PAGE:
Sunlight is arguably the unmitigated superstar of director Mike Leigh’s new film, Mr. Turner, a biopic of 19th-century British landscape painter J.M.W. Turner. Renowned character actor Timothy Spall gives a stunning performance as the bullish, avuncular painter who never abandons his working-class roots, even as he ascends to the heights of the Royal Academy.
In the film’s opening moments, Turner steps out to the market, and on the teeming streets of London, we see little points of light touching certain objects––cabbage leaves, pigs’ heads hanging in a butcher’s windows. The cinematography by Dick Pope gives the impression of a nearly tactile realism that could stand on its own beauty, even without Spall’s charming turn as Turner.
Mr. Turner’s intense imagistic appeal is enhanced by quiet but powerful performances, not only by Spall, but also by a host of great female character actors such as Marion Bailey and Dorothy Atkinson. Leigh, a director known for his complex women, pays homage to Turner but does not try to make a heroic-man film. Instead, Leigh reveals Turner through his relationships with women, including a friendship with a self-taught female physicist who explains the scientific structure of light to Turner.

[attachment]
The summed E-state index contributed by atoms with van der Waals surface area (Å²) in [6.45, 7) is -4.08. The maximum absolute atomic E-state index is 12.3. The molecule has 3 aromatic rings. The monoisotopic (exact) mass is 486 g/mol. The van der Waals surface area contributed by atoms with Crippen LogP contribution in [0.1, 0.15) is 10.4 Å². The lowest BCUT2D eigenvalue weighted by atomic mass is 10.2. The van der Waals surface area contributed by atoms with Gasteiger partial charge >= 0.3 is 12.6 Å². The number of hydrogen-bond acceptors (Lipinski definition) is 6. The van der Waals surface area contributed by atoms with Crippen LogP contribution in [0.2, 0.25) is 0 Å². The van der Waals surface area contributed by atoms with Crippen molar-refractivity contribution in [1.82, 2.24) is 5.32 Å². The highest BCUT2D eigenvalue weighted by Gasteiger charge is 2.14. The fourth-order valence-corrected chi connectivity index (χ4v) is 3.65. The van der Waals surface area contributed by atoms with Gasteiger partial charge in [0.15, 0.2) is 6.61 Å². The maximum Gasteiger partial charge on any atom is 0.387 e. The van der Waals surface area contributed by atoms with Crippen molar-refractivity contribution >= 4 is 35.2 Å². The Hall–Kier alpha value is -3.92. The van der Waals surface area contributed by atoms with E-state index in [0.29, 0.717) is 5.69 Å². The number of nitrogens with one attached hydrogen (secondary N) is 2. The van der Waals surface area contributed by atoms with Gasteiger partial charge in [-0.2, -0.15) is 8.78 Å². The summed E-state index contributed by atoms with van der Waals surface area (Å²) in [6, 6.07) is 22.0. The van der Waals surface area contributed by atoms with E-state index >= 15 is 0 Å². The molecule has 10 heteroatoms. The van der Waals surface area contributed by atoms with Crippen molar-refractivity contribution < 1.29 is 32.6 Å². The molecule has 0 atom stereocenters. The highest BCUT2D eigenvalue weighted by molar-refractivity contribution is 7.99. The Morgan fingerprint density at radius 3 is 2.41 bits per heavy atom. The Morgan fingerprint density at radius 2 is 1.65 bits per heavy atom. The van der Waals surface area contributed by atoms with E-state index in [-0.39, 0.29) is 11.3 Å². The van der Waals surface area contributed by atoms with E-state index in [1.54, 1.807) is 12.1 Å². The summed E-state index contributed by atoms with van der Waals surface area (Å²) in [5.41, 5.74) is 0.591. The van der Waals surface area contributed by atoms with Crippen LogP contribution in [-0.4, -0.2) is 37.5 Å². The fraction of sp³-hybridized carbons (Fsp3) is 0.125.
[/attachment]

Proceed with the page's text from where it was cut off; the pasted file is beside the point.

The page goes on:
It is when Mr. Turner’s mix of meditative lighting, Leigh’s spare script and the performances coalesce that the most powerful moments happen. For example, the usually laconic Turner confesses his love to the middle-aged innkeeper, Mrs. Booth (Bailey), comparing her profile, framed in the seaside window with light cascading down, to a bust of Aphrodite. Or when pain flashes across Turner’s shadow-covered face as he overhears harsh critiques of his paintings in the halls of the Academy.
One of the reasons Mr.Turner is such a successful biopic is that it doesn’t stop at chronicling the annals of Turner’s life. The film captures the rhythms of the everyday as each day passes into history. Leigh’s decision to represent the latter half of Turner’s life allows him to capture the rapidly industrializing landscape of the early-19th century, transforming around the protagonist.
When Turner sits for a daguerreotype, slightly bemused, we experience the amazement of the portrait-sitter at being able to take his graven image home. Mr. Turner is long, clocking in at two and half hours, but it’s an immersive experience—one that merits every sun-drenched second.